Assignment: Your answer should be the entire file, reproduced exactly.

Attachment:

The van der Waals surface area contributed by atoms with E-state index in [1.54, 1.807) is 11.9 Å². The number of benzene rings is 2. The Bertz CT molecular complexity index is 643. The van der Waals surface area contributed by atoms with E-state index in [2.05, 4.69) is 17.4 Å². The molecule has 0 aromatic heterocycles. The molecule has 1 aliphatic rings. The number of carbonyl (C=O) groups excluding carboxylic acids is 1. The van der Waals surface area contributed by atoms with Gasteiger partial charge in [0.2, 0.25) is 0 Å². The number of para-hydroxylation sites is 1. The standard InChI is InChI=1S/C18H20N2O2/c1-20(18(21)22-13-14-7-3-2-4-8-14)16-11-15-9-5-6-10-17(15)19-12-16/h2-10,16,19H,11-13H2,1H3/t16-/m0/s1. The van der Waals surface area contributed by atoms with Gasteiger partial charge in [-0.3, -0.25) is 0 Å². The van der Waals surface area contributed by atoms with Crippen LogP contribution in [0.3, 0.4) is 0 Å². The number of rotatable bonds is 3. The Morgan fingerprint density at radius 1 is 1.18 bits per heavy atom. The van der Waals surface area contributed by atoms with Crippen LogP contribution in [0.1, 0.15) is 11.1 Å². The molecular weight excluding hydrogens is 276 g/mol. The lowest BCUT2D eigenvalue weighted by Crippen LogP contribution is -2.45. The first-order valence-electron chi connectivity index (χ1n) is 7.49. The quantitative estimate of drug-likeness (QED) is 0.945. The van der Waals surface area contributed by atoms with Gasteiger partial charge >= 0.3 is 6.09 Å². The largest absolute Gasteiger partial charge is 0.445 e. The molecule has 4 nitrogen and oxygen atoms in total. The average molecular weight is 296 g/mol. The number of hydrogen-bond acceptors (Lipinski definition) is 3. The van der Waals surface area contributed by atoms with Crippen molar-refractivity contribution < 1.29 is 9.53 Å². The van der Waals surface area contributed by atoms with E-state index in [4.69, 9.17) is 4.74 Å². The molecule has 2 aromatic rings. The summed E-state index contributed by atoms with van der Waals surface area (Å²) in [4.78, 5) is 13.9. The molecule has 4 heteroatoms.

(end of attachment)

The van der Waals surface area contributed by atoms with E-state index in [1.54, 1.807) is 11.9 Å². The number of benzene rings is 2. The Bertz CT molecular complexity index is 643. The van der Waals surface area contributed by atoms with E-state index in [2.05, 4.69) is 17.4 Å². The molecule has 0 aromatic heterocycles. The molecule has 1 aliphatic rings. The number of carbonyl (C=O) groups excluding carboxylic acids is 1. The van der Waals surface area contributed by atoms with Gasteiger partial charge in [0.2, 0.25) is 0 Å². The number of para-hydroxylation sites is 1. The standard InChI is InChI=1S/C18H20N2O2/c1-20(18(21)22-13-14-7-3-2-4-8-14)16-11-15-9-5-6-10-17(15)19-12-16/h2-10,16,19H,11-13H2,1H3/t16-/m0/s1. The van der Waals surface area contributed by atoms with Gasteiger partial charge in [-0.3, -0.25) is 0 Å². The van der Waals surface area contributed by atoms with Crippen LogP contribution in [0.3, 0.4) is 0 Å². The number of rotatable bonds is 3. The Morgan fingerprint density at radius 1 is 1.18 bits per heavy atom. The van der Waals surface area contributed by atoms with Crippen LogP contribution in [0.1, 0.15) is 11.1 Å². The molecular weight excluding hydrogens is 276 g/mol. The lowest BCUT2D eigenvalue weighted by Crippen LogP contribution is -2.45. The first-order valence-electron chi connectivity index (χ1n) is 7.49. The quantitative estimate of drug-likeness (QED) is 0.945. The van der Waals surface area contributed by atoms with Gasteiger partial charge >= 0.3 is 6.09 Å². The largest absolute Gasteiger partial charge is 0.445 e. The molecule has 4 nitrogen and oxygen atoms in total. The average molecular weight is 296 g/mol. The number of hydrogen-bond acceptors (Lipinski definition) is 3. The van der Waals surface area contributed by atoms with Crippen molar-refractivity contribution < 1.29 is 9.53 Å². The van der Waals surface area contributed by atoms with E-state index in [4.69, 9.17) is 4.74 Å². The molecule has 2 aromatic rings. The summed E-state index contributed by atoms with van der Waals surface area (Å²) in [4.78, 5) is 13.9. The molecule has 4 heteroatoms.